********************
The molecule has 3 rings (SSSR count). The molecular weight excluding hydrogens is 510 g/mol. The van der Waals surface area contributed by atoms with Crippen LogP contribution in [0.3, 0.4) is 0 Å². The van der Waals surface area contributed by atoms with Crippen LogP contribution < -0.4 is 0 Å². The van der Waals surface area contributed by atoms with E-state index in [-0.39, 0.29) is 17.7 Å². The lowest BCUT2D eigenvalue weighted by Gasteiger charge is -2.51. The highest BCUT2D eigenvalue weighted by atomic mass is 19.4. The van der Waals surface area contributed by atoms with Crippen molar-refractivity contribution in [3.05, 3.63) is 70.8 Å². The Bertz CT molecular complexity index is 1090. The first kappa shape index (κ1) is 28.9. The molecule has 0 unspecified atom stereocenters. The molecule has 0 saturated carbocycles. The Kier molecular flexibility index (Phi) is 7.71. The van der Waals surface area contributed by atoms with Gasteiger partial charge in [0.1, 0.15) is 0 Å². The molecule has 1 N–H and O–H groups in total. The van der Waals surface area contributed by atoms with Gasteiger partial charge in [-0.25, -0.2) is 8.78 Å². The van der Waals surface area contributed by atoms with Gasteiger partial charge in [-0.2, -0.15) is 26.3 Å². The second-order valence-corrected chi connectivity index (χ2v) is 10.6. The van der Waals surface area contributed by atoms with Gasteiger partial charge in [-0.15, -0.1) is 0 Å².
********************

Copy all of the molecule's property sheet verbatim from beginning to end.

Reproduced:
The molecule has 3 rings (SSSR count). The molecular weight excluding hydrogens is 510 g/mol. The van der Waals surface area contributed by atoms with Crippen LogP contribution in [0.3, 0.4) is 0 Å². The van der Waals surface area contributed by atoms with Crippen LogP contribution < -0.4 is 0 Å². The van der Waals surface area contributed by atoms with E-state index in [-0.39, 0.29) is 17.7 Å². The lowest BCUT2D eigenvalue weighted by Gasteiger charge is -2.51. The highest BCUT2D eigenvalue weighted by atomic mass is 19.4. The van der Waals surface area contributed by atoms with Crippen molar-refractivity contribution in [3.05, 3.63) is 70.8 Å². The Bertz CT molecular complexity index is 1090. The first kappa shape index (κ1) is 28.9. The molecule has 0 unspecified atom stereocenters. The molecule has 0 saturated carbocycles. The Kier molecular flexibility index (Phi) is 7.71. The van der Waals surface area contributed by atoms with Gasteiger partial charge in [0.1, 0.15) is 0 Å². The molecule has 1 N–H and O–H groups in total. The van der Waals surface area contributed by atoms with Gasteiger partial charge in [-0.25, -0.2) is 8.78 Å². The van der Waals surface area contributed by atoms with Gasteiger partial charge in [-0.2, -0.15) is 26.3 Å². The second-order valence-corrected chi connectivity index (χ2v) is 10.6. The van der Waals surface area contributed by atoms with Gasteiger partial charge in [-0.15, -0.1) is 0 Å².